Neisseria; CRISPR/Cas; dRNA-seq; RNA surveillance system; pathogen; RNA processing; crRNA; Cas9; Type II-C
The RecX protein inhibits RecA filament extension leading to net filament disassembly. The RecF protein physically interacts with the RecX protein and protects RecA from the inhibitory effects of RecX. In vitro, efficient RecA filament formation onto SSB-coated circular single-stranded DNA in the presence of RecX occurs only when all of the RecFOR proteins are present. The RecOR proteins contribute only to RecA filament nucleation onto SSB-coated single-stranded DNA and are unable to counter the inhibitory effects of RecX on RecA filaments. RecF protein uniquely supports substantial RecA filament extension in the presence of RecX. In vivo, RecF protein counters a RecX-mediated inhibition of plasmid recombination. Thus, a significant positive contribution of RecF to RecA filament assembly is to antagonize the effects of the negative modulator, RecX, specifically during the extension phase.
Neisseria gonorrhoeae is an obligate human pathogen that can escape immune surveillance through antigenic variation of surface structures such as pili. A G-quadruplex-forming (G4) sequence (5´-G3TG3TTG3TG3) located upstream of the N. gonorrhoeae pilin expression locus (pilE) is necessary for initiation of pilin antigenic variation, a recombination-based, high-frequency, diversity-generation system. We have determined NMR-based structures of the all-parallel-stranded monomeric and novel 5´-end-stacked dimeric pilE G-quadruplexes in monovalent cation-containing solutions. We demonstrate that the three-layered all-parallel-stranded monomeric pilE G-quadruplex containing single residue double-chain-reversal loops, that can be modeled without steric clashes into the three-nucleotide DNA-binding site of RecA, binds and promotes E. coli RecA mediated strand exchange in vitro. We discuss how interactions between RecA and monomeric pilE G-quadruplex could facilitate the specialized recombination reactions leading to pilin diversification.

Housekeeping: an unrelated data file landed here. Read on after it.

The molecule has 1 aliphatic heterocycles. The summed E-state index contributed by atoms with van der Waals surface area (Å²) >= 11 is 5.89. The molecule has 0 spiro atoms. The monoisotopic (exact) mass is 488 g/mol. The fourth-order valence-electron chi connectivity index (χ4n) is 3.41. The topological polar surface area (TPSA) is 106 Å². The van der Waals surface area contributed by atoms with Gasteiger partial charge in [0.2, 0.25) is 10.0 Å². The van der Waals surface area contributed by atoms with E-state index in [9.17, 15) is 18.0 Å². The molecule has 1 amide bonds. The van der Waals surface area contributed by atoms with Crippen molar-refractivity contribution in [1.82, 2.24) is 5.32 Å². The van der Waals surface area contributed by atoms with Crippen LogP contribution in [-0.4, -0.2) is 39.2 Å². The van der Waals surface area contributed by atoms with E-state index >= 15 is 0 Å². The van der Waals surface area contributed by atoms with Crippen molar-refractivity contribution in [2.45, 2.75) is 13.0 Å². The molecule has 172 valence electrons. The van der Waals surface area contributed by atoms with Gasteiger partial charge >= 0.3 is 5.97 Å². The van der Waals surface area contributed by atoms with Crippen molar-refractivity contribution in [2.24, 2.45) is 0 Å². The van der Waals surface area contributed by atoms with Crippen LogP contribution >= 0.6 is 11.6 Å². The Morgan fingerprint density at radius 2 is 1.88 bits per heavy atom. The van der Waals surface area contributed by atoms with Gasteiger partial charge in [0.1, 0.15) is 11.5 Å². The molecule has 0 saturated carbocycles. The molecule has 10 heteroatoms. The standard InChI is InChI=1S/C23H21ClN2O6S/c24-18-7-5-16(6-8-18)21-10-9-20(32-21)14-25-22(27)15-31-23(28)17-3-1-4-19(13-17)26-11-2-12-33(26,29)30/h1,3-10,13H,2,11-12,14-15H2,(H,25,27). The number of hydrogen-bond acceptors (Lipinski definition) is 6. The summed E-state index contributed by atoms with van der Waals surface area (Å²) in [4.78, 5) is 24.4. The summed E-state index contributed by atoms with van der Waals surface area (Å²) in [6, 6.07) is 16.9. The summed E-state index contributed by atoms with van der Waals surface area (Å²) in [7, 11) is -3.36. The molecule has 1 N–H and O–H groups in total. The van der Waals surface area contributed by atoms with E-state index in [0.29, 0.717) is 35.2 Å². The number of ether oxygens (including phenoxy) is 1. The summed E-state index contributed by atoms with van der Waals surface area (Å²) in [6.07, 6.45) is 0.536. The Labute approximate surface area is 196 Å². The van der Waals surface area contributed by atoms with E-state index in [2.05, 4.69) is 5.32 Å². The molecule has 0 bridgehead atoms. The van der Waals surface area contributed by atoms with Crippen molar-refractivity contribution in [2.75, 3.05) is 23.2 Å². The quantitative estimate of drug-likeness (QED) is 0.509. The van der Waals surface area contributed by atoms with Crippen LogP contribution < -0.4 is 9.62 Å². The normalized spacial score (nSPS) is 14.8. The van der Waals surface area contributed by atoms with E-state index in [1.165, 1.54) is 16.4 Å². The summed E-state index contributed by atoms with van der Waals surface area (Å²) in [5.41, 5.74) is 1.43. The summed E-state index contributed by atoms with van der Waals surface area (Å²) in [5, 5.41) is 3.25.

Natural transformation is the main means of horizontal genetic exchange in the obligate human pathogen Neisseria gonorrhoeae. Neisseria spp. have been shown to preferentially take up and transform their own DNA by recognizing a non-palindromic 10 or 12 nucleotide DNA uptake sequence (DUS10 or DUS12). We investigated the ability of the DUS12 to enhance single-stranded DNA (ssDNA) transformation. Given the non-palindromic nature of the DUS12, we tested whether both strands of the DUS equally enhance transformation. Recombinant single-stranded M13 phage harboring transforming DNA with the Watson DUS12, the Crick DUS12, or no DUS (DUS0) were constructed and circular ssDNA was purified. Southern blots of the purified DNA probed with strand-specific oligonucleotide probes showed greater than 10,000:1 ratio of ssDNA to contaminating dsDNA. The Crick strand of the DUS12 enhanced ssDNA transformation 180–470 fold over DUS0 ssDNA whereas the Watson strand of the DUS only modestly enhanced ssDNA transformation in two strains of N. gonorrhoeae. These data confirm that ssDNA efficiently transforms N. gonorrhoeae but that there is a strand preference, and that part of this strand preference is a greater efficiency of the Crick strand of the DUS12 in enhancing transformation.